CHAPTER VIII. ACROSS THE "DESERT OF DESPAIR."
And so this lively and eventful afternoon passes away, and about five o'clock we round the base of a conglomerate hill that has been shutting out the prospect ahead, cross a small spring freshet, and emerge upon an extensive gravelly plain stretching away eastward to the horizon. It is the central plain of the Dasht-i-na-oomid, the heart of the desert, of which the wild, heterogeneous territory traversed since morning forms the setting. So far as the utility of the bicycle and the horses is concerned, the change is decidedly for the better, even more so for the former than for the latter. The gravelly plain presents very good wheeling surface, and I forge ahead of my escort, following a trail so faint that it is barely distinguishable from the general surface. Shortly after leaving the mountainous country the three sowars hip their horses into a smart canter to overtake the bicycle. As they come clattering up, the khan shouts loudly for me to stop, and the mirza and mudbake supplement his vocal exertions by gesticulating to the same purpose. Dismounting, and allowing them to approach, in reply to my query of "Chi mi khoi?" the khan's knavish countenance becomes overspread with a ridiculously thin and transparent assumption of seriousness and importance, and pointing to an imaginary boundary-line at his horse's feet he says: "Bur-raa (brother), Afghanistan." "Khylie koob, Afghanistan inja-koob, hoob, sowari." (Very good, I understand, we are entering Afghanistan; all right, ride on.) "Sowari neis," replies the khan; and he tries hard to impress upon me that our crossing the Afghan frontier is a momentous occasion, and not to be lightly regarded. Several times during the day has my delectable escort endeavored to fathom the extent of my courage by impressing upon me the danger to be apprehended in Afghanistan by a Ferenghi. Not less than half a dozen times have they indulged in the grim pantomime of cutting their own throats, and telling me that this is the tragic fate that would await me in Afghanistan without their valuable protection. And now, as we stand on the boundary line, their bronzed and bared throats are again subjected to this highly expressive treatment; and transfixing me with a penetrating stare, as though eager to read in my face some responsive sign of fear or apprehension, the khan repeats with emphasis: "Bur-raa-ther, Afghanistan." Seeing me still inclined to make light of the matter, he turns to his comrades for confirmation. "O, bur-raa-ther, Afghanistan," assents the mirza; and the mudbake chimes in with the same words. "Well, yes, I understand; Afghanistan - what of it?" I inquire, amused at this theatrical display of their childish knavery.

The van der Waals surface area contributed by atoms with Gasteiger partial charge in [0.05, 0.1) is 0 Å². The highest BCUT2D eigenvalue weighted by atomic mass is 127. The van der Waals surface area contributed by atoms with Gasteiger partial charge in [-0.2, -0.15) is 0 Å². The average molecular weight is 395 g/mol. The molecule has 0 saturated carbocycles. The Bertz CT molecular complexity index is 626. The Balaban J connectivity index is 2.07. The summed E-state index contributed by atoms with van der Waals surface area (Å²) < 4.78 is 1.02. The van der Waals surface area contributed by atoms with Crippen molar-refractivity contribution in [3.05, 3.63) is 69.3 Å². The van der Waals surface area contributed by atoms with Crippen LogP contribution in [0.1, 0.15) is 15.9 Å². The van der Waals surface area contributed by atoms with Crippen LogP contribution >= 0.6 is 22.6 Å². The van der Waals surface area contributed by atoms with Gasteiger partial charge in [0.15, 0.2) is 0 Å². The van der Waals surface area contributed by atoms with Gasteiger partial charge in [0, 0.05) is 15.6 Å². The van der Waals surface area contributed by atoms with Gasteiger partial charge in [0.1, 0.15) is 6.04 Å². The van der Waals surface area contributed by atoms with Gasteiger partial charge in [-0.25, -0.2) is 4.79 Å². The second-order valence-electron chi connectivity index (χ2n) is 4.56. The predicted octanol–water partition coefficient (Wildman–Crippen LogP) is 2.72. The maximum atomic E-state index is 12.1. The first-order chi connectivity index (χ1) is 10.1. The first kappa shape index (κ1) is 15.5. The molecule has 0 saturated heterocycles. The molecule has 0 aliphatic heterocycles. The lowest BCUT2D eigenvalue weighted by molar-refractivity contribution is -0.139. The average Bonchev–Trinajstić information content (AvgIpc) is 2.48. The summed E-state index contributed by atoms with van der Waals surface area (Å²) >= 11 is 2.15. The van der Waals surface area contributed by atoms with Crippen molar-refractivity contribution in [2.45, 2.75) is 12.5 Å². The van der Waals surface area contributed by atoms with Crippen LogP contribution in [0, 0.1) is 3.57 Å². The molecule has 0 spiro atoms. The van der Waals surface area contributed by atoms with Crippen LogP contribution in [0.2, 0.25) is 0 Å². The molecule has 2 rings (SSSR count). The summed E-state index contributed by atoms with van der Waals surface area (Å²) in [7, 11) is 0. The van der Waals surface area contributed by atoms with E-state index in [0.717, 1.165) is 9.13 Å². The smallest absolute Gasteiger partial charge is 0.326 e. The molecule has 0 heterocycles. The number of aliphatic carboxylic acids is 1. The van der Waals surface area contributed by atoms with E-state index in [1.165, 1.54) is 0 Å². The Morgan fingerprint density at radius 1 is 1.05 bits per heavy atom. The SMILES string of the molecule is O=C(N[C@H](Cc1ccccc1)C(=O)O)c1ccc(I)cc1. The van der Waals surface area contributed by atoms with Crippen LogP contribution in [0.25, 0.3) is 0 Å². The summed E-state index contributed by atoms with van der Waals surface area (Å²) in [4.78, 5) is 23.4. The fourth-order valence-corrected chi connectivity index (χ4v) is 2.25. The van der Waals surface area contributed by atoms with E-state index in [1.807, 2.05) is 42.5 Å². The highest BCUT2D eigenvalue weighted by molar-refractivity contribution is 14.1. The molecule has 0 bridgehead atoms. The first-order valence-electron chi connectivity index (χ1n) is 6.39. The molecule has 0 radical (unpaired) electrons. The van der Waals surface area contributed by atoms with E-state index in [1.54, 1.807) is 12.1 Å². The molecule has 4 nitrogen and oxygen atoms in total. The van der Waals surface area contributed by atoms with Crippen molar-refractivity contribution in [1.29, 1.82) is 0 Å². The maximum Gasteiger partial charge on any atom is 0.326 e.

For answer they start to loading up their guns and pistols, which up to now they have neglected to do; and they examine, with a ludicrous show of importance, the edges of their swords and the points of their daggers, staring the while at me to see what kind of an impression all this is making. Their scrutiny of my countenance brings them small satisfaction, methinks, for so ludicrous seems the scene, and so transparent the motives of this warlike movement, that no room is there for aught but a genuine expression of amusement.
Having loaded up their imposing array of firearms, the khan gives the word to advance, with as much show of solemnity as though leading a forlorn hope on some desperate undertaking, and he impresses upon me the importance of keeping as close to then as possible, instead of riding ahead. All around us is the unto-habited plain; not a living thing or sign of human being anywhere; but when I point this out, and picking up a stone, ask the khan if it is these that are dangerous, he replies, as before: "Bur-raa-ther, Afghanistan," and significantly taps his weapons. As we advance the level plain becomes covered with a growth of wild thyme and camel-thorn, the former permeating the desert air with its agreeable perfume. The evening air is soft and balmy I as we halt in the dusk of the evening to camp alongside the trail; each sowar has a large leathern water-bottle swinging from his stirrup-strap filled at the little freshet above mentioned, and for food we have bread and the remains of the cold kid. The horses are fastened to stout shrubs, and a fire is kindled with dried camel-thorn collected by the mudbake. Not a sound breaks the stillness of the evening as we squat around the fire and eat our frugal supper - all about us is the oppressive silence and solitude of the desert Away off in the dim distance to the northeast can be seen a single speck of light - the camp-fire of some wandering Afghan tribe.